How long have you been writing essays?
I started writing when I quit my job as a software developer after my second child was born. I took a class on poetry, and that ignited my interest in writing, which had been dormant since college. Poetry led to essays for me around 2001.
When and where was your first essay published?
My first essay was called "Learning to Fly" and it was published in Mothering Magazine in 2001. It was in the issue that had the cover picture of the pregnant woman with "No AZT" written on her belly. My essay was about my daughter trying for a year, when she was four, to learn how to fly, and the transition away from that fantasy. It was actually the first essay I had ever submitted anywhere so I thought that selling essays must be very easy. I later found out that I was wrong!
How did it feel when you discovered your essay had been chosen for inclusion in this book?
I was honored, especially when I heard about some of the other writers whose pages my story would be sharing.
Tell us a bit about the essay published Fits, Starts & Matters of the Heart. What is it about and why did you write it?
My essay is called "A Bad Dog." It's about my mother and about a dog. It's an unusual essay for me, because most of my essays are funny, and this one isn't. It's also the only essay I ever wrote that leaves me at a loss when I try to explain what it's about. I wrote it because it was a story I had to tell, but I make no attempt in the essay to define what the story means. I'd be interested in hearing other people's interpretations.
Had you tried the essay market before?
Much of my published work has been essays.
What does it mean to you to be published in this anthology?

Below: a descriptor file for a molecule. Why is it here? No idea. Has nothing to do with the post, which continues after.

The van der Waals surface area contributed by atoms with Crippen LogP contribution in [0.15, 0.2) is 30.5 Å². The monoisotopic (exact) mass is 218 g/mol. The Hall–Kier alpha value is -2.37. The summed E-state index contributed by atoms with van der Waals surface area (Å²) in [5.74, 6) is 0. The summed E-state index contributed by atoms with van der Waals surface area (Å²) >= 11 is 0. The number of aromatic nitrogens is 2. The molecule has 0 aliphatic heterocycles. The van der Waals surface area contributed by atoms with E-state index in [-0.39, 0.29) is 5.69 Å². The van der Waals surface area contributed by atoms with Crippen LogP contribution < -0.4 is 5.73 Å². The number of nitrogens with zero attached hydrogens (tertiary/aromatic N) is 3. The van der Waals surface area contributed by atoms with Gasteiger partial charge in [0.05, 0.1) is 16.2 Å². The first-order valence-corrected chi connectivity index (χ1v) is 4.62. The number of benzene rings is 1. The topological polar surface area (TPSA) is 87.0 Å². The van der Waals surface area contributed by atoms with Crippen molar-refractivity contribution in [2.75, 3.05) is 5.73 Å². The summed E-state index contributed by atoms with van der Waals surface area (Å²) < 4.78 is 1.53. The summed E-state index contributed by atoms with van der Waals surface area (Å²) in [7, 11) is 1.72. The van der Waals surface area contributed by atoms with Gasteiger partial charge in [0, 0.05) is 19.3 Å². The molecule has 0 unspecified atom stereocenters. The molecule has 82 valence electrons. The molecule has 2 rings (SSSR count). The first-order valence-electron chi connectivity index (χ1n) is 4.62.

It's gratifying to be a part of a cooperative work like this. Many of the writers in the book are ones who have helped me over the years to grow as a writer, so it means a lot to be in the same book with them.
Do you have any words of wisdom to share with someone who says "I don't have anything to write about."?
I think that the trickiest part of writing (any writing, not just essay-writing) is to figure out what the story is. So often I talk to someone who thinks that she doesn't have a story and when I hear her talk I can put my finger right on what their story is. But the thing is, not everything that happens is a story. A hundred events can happen, but maybe just event 4, 37, 58, and 75 are part of the same story. All the other events are just things that happened. Maybe they're part of other stories. Or maybe they're just not that interesting. So you have to pay attention and think about the connections. What does event 37 remind you of? Did it change how you felt about event 4? Did it foreshadow event 58? In "A Bad Dog" there's no reason that the two sets of events that I write about are part of one story, except that I made the connections.
Also, tell the truth. Tell the truth. I'm serious. Tell the truth Don't try to make yourself look good. Nobody will think more of you because you come off as the hero in an essay. Tell the truth about how you felt during the events, even if it reflects poorly on you. The only reason to write a personal essay is that it is telling the truth that hopefully someone else will relate to.